Modern rail switch heaters can work in several ways, the most common being hot-air blowers and cold-air blowers. The latter are used in areas where snowfall is light and fluffy, and they work by blowing the snow away rather than adding heat. This is because adding heat could cause melting and icing that would not otherwise be a problem.
What Are the Different Types of Rail Heating Systems?
So far, we have primarily discussed rail switch heaters. However, there are two other important types of rail heating systems you should know about: contact and third rail heaters, and overhead catenary heaters. Unlike switch heaters, the purpose of these heaters is not to melt snow but to melt or remove ice.
Contact and Third Rail Heaters
In a third rail system, an electrified rail sits alongside the running rails (on which the vehicle travels) and a contact shoe delivers the electricity that powers the vehicle. The contact shoe may sit on the top, side, or underside of the third rail, depending upon the system’s design.
As little as 1/32 of an inch of ice accumulation on a third rail can prevent the electrical contact from being made between the pickup shoe and the third rail. This means ice mitigation is a critical concern. Longline electrical heaters, up to 750 feet in length, are applied to the rail with metal clips and fiberglass channels, operating at 30-40w per foot.
These heaters may melt the ice or may simply break the ice/rail interface, creating a water layer between the rail and the ice that the pickup shoe can sweep away. In the past, Cal-rod elements were used for these heaters, but the technology has changed and improved in recent years.
Overhead Catenary Heaters
In an overhead catenary system (OCS), in which overhead electrical wires are used to power the vehicle, ice mitigation is likewise crucial.
An OCS can use both passive and active heating systems to achieve this. Passive systems may include ice prevention fluids and mechanical ice removal via ice-cutting strips on the pantograph. An active system involves a heating cable being applied to the top of the OCS. Depending on the agency or operator, these systems may be used separately or in conjunction. Since no solution works flawlessly 100% of the time, it makes sense to have more than one option.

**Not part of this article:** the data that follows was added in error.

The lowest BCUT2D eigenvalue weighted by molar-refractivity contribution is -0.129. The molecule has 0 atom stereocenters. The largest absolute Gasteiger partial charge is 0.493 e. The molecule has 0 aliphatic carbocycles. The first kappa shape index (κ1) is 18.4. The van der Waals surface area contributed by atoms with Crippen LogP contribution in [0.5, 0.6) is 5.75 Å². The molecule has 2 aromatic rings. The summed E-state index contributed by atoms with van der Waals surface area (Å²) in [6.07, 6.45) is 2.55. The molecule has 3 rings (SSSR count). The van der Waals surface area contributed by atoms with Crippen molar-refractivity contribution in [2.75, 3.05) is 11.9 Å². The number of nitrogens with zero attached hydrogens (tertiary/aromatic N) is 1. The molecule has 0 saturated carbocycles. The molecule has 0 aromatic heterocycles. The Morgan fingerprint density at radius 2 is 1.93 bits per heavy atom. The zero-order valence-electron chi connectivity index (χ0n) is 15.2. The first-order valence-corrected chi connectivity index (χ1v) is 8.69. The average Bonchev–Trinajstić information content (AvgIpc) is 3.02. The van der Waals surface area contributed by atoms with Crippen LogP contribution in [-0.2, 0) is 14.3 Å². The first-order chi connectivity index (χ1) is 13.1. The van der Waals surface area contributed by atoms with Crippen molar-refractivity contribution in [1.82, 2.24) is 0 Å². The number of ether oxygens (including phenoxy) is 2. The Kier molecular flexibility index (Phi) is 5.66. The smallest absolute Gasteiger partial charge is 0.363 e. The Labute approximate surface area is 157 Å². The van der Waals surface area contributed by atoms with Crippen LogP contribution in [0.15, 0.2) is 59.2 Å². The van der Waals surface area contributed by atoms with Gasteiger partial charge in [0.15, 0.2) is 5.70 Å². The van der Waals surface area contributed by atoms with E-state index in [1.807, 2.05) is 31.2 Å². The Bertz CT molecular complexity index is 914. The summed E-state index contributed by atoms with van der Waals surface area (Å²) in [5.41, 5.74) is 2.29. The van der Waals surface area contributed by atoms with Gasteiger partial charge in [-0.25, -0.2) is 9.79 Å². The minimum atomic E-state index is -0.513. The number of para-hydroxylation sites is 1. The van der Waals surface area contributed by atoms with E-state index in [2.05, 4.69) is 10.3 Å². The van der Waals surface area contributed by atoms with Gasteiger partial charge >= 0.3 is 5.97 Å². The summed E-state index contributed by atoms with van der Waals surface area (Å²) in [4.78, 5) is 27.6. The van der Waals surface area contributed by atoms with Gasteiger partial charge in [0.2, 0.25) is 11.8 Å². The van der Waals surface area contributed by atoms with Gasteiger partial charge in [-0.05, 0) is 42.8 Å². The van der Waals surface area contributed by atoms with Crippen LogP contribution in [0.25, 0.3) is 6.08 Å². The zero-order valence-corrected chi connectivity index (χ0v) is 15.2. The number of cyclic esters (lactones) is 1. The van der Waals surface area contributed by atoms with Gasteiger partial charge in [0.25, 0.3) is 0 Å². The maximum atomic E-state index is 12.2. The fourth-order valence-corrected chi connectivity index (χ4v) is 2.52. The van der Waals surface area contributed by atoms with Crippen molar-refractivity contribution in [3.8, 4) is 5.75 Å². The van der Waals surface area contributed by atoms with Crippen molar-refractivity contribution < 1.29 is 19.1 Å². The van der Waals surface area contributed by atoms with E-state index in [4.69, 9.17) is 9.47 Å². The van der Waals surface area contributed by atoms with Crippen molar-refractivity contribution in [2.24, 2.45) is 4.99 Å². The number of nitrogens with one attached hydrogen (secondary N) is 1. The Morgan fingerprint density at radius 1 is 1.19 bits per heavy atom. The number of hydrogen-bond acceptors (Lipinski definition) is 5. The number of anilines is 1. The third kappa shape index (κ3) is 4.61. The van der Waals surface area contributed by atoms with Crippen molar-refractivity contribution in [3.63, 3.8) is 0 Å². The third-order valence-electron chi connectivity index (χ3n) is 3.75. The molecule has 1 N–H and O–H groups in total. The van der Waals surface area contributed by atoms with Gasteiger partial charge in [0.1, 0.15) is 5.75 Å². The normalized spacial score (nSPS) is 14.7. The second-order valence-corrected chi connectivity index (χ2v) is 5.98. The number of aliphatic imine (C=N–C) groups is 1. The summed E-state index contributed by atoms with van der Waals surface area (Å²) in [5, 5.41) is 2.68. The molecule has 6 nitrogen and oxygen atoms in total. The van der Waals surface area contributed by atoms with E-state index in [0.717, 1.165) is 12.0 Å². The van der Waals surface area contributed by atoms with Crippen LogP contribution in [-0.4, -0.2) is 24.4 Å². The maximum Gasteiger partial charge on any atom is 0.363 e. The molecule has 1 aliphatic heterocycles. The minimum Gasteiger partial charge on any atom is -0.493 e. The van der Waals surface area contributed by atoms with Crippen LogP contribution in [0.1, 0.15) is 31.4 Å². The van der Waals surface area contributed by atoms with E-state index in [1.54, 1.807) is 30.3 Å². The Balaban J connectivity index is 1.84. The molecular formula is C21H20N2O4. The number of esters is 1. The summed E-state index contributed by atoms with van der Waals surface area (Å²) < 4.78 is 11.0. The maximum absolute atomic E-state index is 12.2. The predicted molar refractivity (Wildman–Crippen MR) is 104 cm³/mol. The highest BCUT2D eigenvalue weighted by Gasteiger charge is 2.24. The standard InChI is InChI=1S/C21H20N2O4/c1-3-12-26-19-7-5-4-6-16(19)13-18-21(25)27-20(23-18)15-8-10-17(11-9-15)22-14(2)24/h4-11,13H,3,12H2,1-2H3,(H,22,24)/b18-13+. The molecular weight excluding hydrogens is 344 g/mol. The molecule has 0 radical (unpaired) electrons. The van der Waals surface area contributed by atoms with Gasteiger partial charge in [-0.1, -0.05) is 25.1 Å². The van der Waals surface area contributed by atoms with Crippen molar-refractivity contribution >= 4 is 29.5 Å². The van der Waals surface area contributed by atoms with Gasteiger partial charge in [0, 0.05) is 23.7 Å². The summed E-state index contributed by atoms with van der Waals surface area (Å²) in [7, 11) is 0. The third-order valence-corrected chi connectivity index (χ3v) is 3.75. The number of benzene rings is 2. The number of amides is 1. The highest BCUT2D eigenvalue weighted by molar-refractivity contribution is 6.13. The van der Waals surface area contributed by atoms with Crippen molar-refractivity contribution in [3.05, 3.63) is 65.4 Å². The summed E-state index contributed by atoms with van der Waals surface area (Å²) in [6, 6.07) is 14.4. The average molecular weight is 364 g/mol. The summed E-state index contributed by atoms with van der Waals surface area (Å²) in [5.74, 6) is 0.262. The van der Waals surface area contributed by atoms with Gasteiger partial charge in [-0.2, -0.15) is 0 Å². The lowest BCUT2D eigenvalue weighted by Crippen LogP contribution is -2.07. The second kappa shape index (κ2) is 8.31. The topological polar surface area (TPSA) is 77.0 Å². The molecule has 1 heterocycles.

What Maintenance Concerns Should I Be Aware Of?
Good maintenance practices are essential in keeping our transit systems operating smoothly in all weather and ensuring personnel and passenger safety. If a switch heater fails in winter, it not only causes ongoing transportation issues but it is also difficult and laborious for staff to go out and replace the broken heating element in extreme weather.
The best way to ensure continued and problem-free operation is to implement an annual maintenance schedule. Each August or September, transport agencies should activate the heating systems, ensuring they are fully operative in time for the winter season. It is important to check on not just the heating elements themselves but also the controls that operate them.
This is why all our designs for these elements are based on performance and longevity. In this industry, there is no space for taking shortcuts, which can cause much bigger problems down the road. Not performing maintenance or putting off scheduled maintenance is likely to be both financially and reputationally costly.
The expected life of a third rail heater or overhead catenary system heater is at least a decade. Before the advent of the new energy-efficient designs, switchpoint heaters would last only around two heating systems on average. Now, however, those new systems are warrantied for a minimum of 10 years of service. With proper care, they may last much longer.
If you would like to learn more about any aspect of rail switch heaters or other rail heating systems, we would be pleased to hear from you and answer any questions you may have. You are welcome to call, email, or use our contact form to reach out.